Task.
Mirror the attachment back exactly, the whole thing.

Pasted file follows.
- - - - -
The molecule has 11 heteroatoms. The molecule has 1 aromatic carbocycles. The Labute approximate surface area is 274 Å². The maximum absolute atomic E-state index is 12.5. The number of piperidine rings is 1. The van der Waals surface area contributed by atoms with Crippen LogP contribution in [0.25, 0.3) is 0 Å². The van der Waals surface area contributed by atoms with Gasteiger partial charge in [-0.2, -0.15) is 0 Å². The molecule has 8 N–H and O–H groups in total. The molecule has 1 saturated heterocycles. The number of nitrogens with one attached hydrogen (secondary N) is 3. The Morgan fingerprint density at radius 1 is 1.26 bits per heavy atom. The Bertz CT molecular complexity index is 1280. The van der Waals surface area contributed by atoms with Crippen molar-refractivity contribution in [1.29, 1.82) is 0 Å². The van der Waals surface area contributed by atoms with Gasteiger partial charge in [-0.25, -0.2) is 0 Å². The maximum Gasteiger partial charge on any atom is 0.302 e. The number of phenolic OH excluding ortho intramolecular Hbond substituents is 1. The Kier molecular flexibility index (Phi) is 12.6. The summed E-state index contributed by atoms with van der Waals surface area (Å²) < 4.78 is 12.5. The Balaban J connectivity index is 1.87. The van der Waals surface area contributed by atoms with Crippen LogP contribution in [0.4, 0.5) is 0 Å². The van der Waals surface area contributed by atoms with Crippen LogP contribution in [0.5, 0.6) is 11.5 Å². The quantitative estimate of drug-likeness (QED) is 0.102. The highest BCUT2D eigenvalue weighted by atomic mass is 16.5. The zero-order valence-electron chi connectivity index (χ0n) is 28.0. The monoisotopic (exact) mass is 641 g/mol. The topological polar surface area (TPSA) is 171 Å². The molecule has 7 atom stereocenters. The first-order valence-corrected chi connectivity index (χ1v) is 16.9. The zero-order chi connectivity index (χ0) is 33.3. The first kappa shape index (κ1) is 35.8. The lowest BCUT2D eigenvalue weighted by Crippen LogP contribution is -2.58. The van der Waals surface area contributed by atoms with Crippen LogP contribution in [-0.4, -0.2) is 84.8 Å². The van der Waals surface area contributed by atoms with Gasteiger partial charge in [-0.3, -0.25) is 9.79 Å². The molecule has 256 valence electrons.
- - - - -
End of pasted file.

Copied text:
The molecule has 11 heteroatoms. The molecule has 1 aromatic carbocycles. The Labute approximate surface area is 274 Å². The maximum absolute atomic E-state index is 12.5. The number of piperidine rings is 1. The van der Waals surface area contributed by atoms with Crippen LogP contribution in [0.25, 0.3) is 0 Å². The van der Waals surface area contributed by atoms with Gasteiger partial charge in [-0.2, -0.15) is 0 Å². The molecule has 8 N–H and O–H groups in total. The molecule has 1 saturated heterocycles. The number of nitrogens with one attached hydrogen (secondary N) is 3. The Morgan fingerprint density at radius 1 is 1.26 bits per heavy atom. The Bertz CT molecular complexity index is 1280. The van der Waals surface area contributed by atoms with Crippen molar-refractivity contribution in [1.29, 1.82) is 0 Å². The van der Waals surface area contributed by atoms with Gasteiger partial charge in [-0.25, -0.2) is 0 Å². The maximum Gasteiger partial charge on any atom is 0.302 e. The number of phenolic OH excluding ortho intramolecular Hbond substituents is 1. The Kier molecular flexibility index (Phi) is 12.6. The summed E-state index contributed by atoms with van der Waals surface area (Å²) < 4.78 is 12.5. The Balaban J connectivity index is 1.87. The van der Waals surface area contributed by atoms with Crippen LogP contribution in [0.4, 0.5) is 0 Å². The van der Waals surface area contributed by atoms with Crippen LogP contribution in [0.5, 0.6) is 11.5 Å². The quantitative estimate of drug-likeness (QED) is 0.102. The highest BCUT2D eigenvalue weighted by atomic mass is 16.5. The zero-order valence-electron chi connectivity index (χ0n) is 28.0. The monoisotopic (exact) mass is 641 g/mol. The topological polar surface area (TPSA) is 171 Å². The molecule has 7 atom stereocenters. The first-order valence-corrected chi connectivity index (χ1v) is 16.9. The zero-order chi connectivity index (χ0) is 33.3. The first kappa shape index (κ1) is 35.8. The lowest BCUT2D eigenvalue weighted by Crippen LogP contribution is -2.58. The van der Waals surface area contributed by atoms with Crippen LogP contribution in [-0.4, -0.2) is 84.8 Å². The van der Waals surface area contributed by atoms with Gasteiger partial charge in [-0.3, -0.25) is 9.79 Å². The molecule has 256 valence electrons.